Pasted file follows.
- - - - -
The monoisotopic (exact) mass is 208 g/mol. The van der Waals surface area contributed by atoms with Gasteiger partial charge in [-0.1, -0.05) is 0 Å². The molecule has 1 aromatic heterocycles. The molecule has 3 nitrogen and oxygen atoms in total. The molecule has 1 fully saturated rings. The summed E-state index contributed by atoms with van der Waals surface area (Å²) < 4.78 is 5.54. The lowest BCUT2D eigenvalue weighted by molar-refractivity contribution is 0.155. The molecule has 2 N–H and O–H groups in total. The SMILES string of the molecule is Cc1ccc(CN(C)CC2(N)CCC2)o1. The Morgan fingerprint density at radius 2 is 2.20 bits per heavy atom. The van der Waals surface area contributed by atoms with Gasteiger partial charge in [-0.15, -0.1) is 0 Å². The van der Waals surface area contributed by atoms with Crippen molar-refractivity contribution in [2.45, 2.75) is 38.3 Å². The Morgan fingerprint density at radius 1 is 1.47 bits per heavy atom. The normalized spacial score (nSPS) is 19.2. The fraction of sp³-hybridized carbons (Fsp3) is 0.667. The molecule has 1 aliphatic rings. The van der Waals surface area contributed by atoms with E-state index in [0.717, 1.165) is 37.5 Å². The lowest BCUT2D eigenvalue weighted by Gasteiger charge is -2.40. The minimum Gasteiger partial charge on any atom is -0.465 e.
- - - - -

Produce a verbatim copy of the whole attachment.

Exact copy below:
The monoisotopic (exact) mass is 208 g/mol. The van der Waals surface area contributed by atoms with Gasteiger partial charge in [-0.1, -0.05) is 0 Å². The molecule has 1 aromatic heterocycles. The molecule has 3 nitrogen and oxygen atoms in total. The molecule has 1 fully saturated rings. The summed E-state index contributed by atoms with van der Waals surface area (Å²) < 4.78 is 5.54. The lowest BCUT2D eigenvalue weighted by molar-refractivity contribution is 0.155. The molecule has 2 N–H and O–H groups in total. The SMILES string of the molecule is Cc1ccc(CN(C)CC2(N)CCC2)o1. The Morgan fingerprint density at radius 2 is 2.20 bits per heavy atom. The van der Waals surface area contributed by atoms with Gasteiger partial charge in [-0.15, -0.1) is 0 Å². The van der Waals surface area contributed by atoms with Crippen molar-refractivity contribution in [2.45, 2.75) is 38.3 Å². The Morgan fingerprint density at radius 1 is 1.47 bits per heavy atom. The normalized spacial score (nSPS) is 19.2. The fraction of sp³-hybridized carbons (Fsp3) is 0.667. The molecule has 1 aliphatic rings. The van der Waals surface area contributed by atoms with E-state index in [0.717, 1.165) is 37.5 Å². The lowest BCUT2D eigenvalue weighted by Gasteiger charge is -2.40. The minimum Gasteiger partial charge on any atom is -0.465 e.